It took decades for mainstream critics to see video games as anything other than frivolous entertainment, which makes the early success of The Oregon Trail all the more impressive.
The Sims, released in 2000, asked the question, “What do the lives of the people who live in the SimCity games look like?” Game development legend Will Wright, the creator of the SimCity series, also designed The Sims. Wright thus gave players the ability to shape what was essentially the same game world from its very top to its very bottom.
The Sims was a suburban life simulator with no overt goal other than to allow players to build environments for their Sim characters and see what happened. Players could build and decorate homes; set up daily routines for their Sims, like when they ate, slept, exercised, and socialized; and watch how their semi-autonomous creations reacted to the changes.
It wasn’t all fun and games, though. If players weren’t careful, their Sims could die from starvation or household accidents. Players found their Sims’ adventures so compelling that three numbered sequels and dozens of expansions for The Sims franchise have been released since 2000.
Sonic the Hedgehog, a platforming game released in 1991 for the Sega Genesis, was to Sega what Super Mario Bros. was to Nintendo, a showpiece game for Sega’s console hardware and the mascot for Sega’s overall console-game business.
Where Super Mario Bros. was defined by precision jumping, Sonic the Hedgehog stressed pure speed. Players needed quick reflexes to avoid leading Sonic to disaster as he shot through levels like a bullet, picking up golden rings while dodging enemies, spike traps, and pits.
While Sega eventually dropped out of the hardware business, Sonic the Hedgehog continues to be a mascot for Sega and its video game empire, with the latest Sonic game hitting iOS devices in 2015.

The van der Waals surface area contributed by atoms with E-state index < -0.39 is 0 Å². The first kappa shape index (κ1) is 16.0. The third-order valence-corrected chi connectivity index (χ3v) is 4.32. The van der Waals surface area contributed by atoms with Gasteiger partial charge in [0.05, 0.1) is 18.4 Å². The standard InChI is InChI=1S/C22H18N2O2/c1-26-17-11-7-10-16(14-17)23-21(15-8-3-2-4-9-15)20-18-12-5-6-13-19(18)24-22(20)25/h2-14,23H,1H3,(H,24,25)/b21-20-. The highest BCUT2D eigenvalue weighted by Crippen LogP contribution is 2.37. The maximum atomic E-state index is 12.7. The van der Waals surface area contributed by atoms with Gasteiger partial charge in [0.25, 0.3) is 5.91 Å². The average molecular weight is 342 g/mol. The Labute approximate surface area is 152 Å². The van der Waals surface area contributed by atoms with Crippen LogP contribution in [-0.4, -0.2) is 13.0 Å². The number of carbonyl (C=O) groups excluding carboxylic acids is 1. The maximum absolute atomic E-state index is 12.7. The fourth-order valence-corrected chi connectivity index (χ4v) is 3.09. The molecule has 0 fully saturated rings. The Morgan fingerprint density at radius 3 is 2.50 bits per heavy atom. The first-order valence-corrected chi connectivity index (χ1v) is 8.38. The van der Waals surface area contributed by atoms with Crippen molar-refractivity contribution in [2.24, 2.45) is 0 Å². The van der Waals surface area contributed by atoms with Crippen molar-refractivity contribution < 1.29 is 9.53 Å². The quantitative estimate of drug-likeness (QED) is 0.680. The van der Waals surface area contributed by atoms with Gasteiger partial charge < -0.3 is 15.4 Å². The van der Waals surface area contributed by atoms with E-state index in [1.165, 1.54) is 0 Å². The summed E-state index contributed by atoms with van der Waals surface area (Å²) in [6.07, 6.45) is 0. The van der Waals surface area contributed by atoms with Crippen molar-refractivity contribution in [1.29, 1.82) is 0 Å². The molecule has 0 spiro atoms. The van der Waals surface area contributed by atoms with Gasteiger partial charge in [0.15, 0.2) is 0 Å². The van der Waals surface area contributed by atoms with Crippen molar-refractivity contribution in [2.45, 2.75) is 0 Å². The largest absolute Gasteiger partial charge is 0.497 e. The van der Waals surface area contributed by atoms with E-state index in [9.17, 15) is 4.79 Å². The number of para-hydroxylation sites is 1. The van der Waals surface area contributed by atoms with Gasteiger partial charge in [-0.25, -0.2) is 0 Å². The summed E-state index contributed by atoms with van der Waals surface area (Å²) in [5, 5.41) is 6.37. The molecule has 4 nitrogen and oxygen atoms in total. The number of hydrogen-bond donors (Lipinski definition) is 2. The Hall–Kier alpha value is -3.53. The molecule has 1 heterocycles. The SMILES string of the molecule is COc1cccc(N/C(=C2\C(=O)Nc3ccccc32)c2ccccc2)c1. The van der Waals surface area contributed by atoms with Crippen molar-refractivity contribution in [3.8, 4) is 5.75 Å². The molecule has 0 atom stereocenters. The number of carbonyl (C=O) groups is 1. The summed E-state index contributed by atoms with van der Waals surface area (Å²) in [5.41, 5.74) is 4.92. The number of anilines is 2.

Space Invaders, released in 1978, may not have been the first arcade cabinet, but it arguably became the icon for early arcade culture. The pixel aliens that marched up and down the screen and dropped bombs on the player’s laser cannon are still popular icons in game culture, worn on clothing like badges of membership for old-school gamers.
The rise of Space Invaders gave birth to an arcade-game genre full of spiritual successors like Galaxian, Galaga, Phoenix, and Satan’s Hollow. Space Invaders was also the unofficial flagship game for the Atari 2600 console. It translated so well into a home version that Space Invaders, more than any other game, may be responsible for demonstrating how gamers could replicate in their own living rooms the same kind of fun they had in arcades.
The Strong National Museum of Play weighs icon status, longevity, geographical reach, and influence when deciding which games are inducted into the Hall of Fame from the list of nominees. Nominations for the Hall of Fame Class of 2017 are already open.
Pong, Pac-Man, Tetris, Super Mario Bros., Doom, and World of Warcraft made up last year’s inaugural class of inductees.
Dennis Scimeca was the Daily Dot's gaming reporter until 2016. He loves first-person shooters, role-playing games, and massively multiplayer online games. His work has appeared in Salon, NPR, Ars Technica, Kotaku, Polygon, Gamasutra, GamesBeat, Paste, and Mic.